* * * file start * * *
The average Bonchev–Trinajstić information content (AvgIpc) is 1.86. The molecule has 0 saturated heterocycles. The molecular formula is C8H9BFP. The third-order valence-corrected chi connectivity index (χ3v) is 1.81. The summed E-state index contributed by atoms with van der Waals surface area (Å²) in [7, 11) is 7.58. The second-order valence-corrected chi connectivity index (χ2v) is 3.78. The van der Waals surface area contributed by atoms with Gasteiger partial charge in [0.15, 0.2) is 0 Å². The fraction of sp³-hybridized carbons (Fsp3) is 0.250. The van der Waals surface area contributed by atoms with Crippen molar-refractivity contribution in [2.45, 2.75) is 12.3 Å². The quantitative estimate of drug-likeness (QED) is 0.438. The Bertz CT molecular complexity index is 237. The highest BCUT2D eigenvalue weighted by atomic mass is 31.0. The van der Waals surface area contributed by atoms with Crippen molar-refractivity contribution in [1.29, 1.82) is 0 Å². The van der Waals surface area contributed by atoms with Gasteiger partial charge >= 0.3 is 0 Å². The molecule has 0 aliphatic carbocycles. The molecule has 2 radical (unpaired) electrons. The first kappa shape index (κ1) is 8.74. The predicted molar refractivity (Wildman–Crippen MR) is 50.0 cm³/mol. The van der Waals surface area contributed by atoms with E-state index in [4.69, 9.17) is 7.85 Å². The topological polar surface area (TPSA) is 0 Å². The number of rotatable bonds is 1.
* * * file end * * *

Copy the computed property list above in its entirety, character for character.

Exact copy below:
The average Bonchev–Trinajstić information content (AvgIpc) is 1.86. The molecule has 0 saturated heterocycles. The molecular formula is C8H9BFP. The third-order valence-corrected chi connectivity index (χ3v) is 1.81. The summed E-state index contributed by atoms with van der Waals surface area (Å²) in [7, 11) is 7.58. The second-order valence-corrected chi connectivity index (χ2v) is 3.78. The van der Waals surface area contributed by atoms with Gasteiger partial charge in [0.15, 0.2) is 0 Å². The fraction of sp³-hybridized carbons (Fsp3) is 0.250. The van der Waals surface area contributed by atoms with Crippen molar-refractivity contribution in [2.45, 2.75) is 12.3 Å². The quantitative estimate of drug-likeness (QED) is 0.438. The Bertz CT molecular complexity index is 237. The highest BCUT2D eigenvalue weighted by atomic mass is 31.0. The van der Waals surface area contributed by atoms with Crippen molar-refractivity contribution in [1.29, 1.82) is 0 Å². The van der Waals surface area contributed by atoms with Gasteiger partial charge >= 0.3 is 0 Å². The molecule has 0 aliphatic carbocycles. The molecule has 2 radical (unpaired) electrons. The first kappa shape index (κ1) is 8.74. The predicted molar refractivity (Wildman–Crippen MR) is 50.0 cm³/mol. The van der Waals surface area contributed by atoms with E-state index in [4.69, 9.17) is 7.85 Å². The topological polar surface area (TPSA) is 0 Å². The number of rotatable bonds is 1.